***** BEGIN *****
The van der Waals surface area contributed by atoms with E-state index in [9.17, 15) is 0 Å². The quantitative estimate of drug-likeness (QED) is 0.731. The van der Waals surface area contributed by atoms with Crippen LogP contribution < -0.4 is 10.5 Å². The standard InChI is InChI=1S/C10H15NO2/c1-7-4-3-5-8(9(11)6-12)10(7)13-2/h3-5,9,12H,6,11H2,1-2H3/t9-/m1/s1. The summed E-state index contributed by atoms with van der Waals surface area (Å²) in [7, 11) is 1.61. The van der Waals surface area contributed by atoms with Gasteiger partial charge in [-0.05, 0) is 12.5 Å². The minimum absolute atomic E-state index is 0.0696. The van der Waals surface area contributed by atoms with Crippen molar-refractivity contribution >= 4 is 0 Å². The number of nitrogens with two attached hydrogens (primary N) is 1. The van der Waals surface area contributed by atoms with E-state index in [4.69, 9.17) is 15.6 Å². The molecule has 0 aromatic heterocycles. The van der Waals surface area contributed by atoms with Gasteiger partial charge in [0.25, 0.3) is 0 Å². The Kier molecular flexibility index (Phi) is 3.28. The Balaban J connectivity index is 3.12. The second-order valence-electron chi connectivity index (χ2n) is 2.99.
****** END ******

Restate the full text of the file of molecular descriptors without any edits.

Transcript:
The van der Waals surface area contributed by atoms with E-state index in [9.17, 15) is 0 Å². The quantitative estimate of drug-likeness (QED) is 0.731. The van der Waals surface area contributed by atoms with Crippen LogP contribution < -0.4 is 10.5 Å². The standard InChI is InChI=1S/C10H15NO2/c1-7-4-3-5-8(9(11)6-12)10(7)13-2/h3-5,9,12H,6,11H2,1-2H3/t9-/m1/s1. The summed E-state index contributed by atoms with van der Waals surface area (Å²) in [7, 11) is 1.61. The van der Waals surface area contributed by atoms with Gasteiger partial charge in [-0.05, 0) is 12.5 Å². The minimum absolute atomic E-state index is 0.0696. The van der Waals surface area contributed by atoms with Crippen molar-refractivity contribution >= 4 is 0 Å². The number of nitrogens with two attached hydrogens (primary N) is 1. The van der Waals surface area contributed by atoms with E-state index in [4.69, 9.17) is 15.6 Å². The molecule has 0 aromatic heterocycles. The van der Waals surface area contributed by atoms with Gasteiger partial charge in [0.25, 0.3) is 0 Å². The Kier molecular flexibility index (Phi) is 3.28. The Balaban J connectivity index is 3.12. The second-order valence-electron chi connectivity index (χ2n) is 2.99.